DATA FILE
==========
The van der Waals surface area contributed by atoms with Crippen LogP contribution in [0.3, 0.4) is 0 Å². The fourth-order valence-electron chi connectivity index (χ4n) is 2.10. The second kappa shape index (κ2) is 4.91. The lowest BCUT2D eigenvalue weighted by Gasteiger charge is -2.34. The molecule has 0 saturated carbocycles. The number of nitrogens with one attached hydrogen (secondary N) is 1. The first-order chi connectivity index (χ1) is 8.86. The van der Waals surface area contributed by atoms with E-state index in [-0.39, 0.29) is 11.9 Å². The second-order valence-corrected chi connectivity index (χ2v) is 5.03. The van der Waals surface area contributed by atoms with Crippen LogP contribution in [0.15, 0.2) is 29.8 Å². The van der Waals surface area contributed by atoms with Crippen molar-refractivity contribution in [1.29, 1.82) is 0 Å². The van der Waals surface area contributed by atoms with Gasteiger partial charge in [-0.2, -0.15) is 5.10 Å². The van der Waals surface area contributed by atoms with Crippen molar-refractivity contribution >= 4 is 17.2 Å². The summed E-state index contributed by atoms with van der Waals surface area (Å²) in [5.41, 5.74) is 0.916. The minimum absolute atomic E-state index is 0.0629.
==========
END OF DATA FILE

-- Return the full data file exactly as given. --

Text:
The van der Waals surface area contributed by atoms with Crippen LogP contribution in [0.3, 0.4) is 0 Å². The fourth-order valence-electron chi connectivity index (χ4n) is 2.10. The second kappa shape index (κ2) is 4.91. The lowest BCUT2D eigenvalue weighted by Gasteiger charge is -2.34. The molecule has 0 saturated carbocycles. The number of nitrogens with one attached hydrogen (secondary N) is 1. The first-order chi connectivity index (χ1) is 8.86. The van der Waals surface area contributed by atoms with E-state index in [-0.39, 0.29) is 11.9 Å². The second-order valence-corrected chi connectivity index (χ2v) is 5.03. The van der Waals surface area contributed by atoms with Crippen LogP contribution in [0.15, 0.2) is 29.8 Å². The van der Waals surface area contributed by atoms with Crippen molar-refractivity contribution in [1.29, 1.82) is 0 Å². The van der Waals surface area contributed by atoms with Gasteiger partial charge in [-0.2, -0.15) is 5.10 Å². The van der Waals surface area contributed by atoms with Crippen molar-refractivity contribution >= 4 is 17.2 Å². The summed E-state index contributed by atoms with van der Waals surface area (Å²) in [5.41, 5.74) is 0.916. The minimum absolute atomic E-state index is 0.0629.